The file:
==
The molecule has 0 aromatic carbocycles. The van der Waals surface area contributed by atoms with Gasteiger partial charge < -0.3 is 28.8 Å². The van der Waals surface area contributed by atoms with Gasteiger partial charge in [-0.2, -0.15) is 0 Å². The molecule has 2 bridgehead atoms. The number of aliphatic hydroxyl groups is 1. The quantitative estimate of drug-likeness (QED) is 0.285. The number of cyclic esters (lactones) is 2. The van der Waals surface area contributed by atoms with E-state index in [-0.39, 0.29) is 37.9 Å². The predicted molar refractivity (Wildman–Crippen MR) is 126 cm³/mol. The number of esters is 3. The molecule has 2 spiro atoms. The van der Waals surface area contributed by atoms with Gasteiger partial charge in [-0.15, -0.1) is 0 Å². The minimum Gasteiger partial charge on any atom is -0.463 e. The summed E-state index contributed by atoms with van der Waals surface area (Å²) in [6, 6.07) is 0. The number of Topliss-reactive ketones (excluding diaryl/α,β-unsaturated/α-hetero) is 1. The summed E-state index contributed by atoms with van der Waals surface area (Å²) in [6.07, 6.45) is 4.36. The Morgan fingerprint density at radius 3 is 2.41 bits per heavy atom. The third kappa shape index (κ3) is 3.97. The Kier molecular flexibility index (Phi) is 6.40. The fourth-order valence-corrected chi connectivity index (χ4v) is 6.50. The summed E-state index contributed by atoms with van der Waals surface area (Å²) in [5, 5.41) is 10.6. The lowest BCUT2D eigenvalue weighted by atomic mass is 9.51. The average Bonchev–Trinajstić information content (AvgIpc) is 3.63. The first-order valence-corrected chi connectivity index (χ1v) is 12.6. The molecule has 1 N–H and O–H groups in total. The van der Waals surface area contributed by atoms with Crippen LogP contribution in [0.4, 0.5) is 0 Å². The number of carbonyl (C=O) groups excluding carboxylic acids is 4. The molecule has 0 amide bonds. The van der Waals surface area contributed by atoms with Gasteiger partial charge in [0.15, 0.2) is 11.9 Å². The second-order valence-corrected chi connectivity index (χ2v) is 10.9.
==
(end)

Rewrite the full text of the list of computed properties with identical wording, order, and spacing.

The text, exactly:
The molecule has 0 aromatic carbocycles. The van der Waals surface area contributed by atoms with Gasteiger partial charge < -0.3 is 28.8 Å². The van der Waals surface area contributed by atoms with Gasteiger partial charge in [-0.2, -0.15) is 0 Å². The molecule has 2 bridgehead atoms. The number of aliphatic hydroxyl groups is 1. The quantitative estimate of drug-likeness (QED) is 0.285. The number of cyclic esters (lactones) is 2. The van der Waals surface area contributed by atoms with E-state index in [-0.39, 0.29) is 37.9 Å². The predicted molar refractivity (Wildman–Crippen MR) is 126 cm³/mol. The number of esters is 3. The molecule has 2 spiro atoms. The van der Waals surface area contributed by atoms with Gasteiger partial charge in [-0.15, -0.1) is 0 Å². The minimum Gasteiger partial charge on any atom is -0.463 e. The summed E-state index contributed by atoms with van der Waals surface area (Å²) in [6, 6.07) is 0. The number of Topliss-reactive ketones (excluding diaryl/α,β-unsaturated/α-hetero) is 1. The summed E-state index contributed by atoms with van der Waals surface area (Å²) in [6.07, 6.45) is 4.36. The Morgan fingerprint density at radius 3 is 2.41 bits per heavy atom. The third kappa shape index (κ3) is 3.97. The Kier molecular flexibility index (Phi) is 6.40. The fourth-order valence-corrected chi connectivity index (χ4v) is 6.50. The summed E-state index contributed by atoms with van der Waals surface area (Å²) in [5, 5.41) is 10.6. The lowest BCUT2D eigenvalue weighted by atomic mass is 9.51. The average Bonchev–Trinajstić information content (AvgIpc) is 3.63. The first-order valence-corrected chi connectivity index (χ1v) is 12.6. The molecule has 1 N–H and O–H groups in total. The van der Waals surface area contributed by atoms with Crippen LogP contribution in [0.4, 0.5) is 0 Å². The number of carbonyl (C=O) groups excluding carboxylic acids is 4. The molecule has 0 amide bonds. The van der Waals surface area contributed by atoms with Gasteiger partial charge in [0.15, 0.2) is 11.9 Å². The second-order valence-corrected chi connectivity index (χ2v) is 10.9.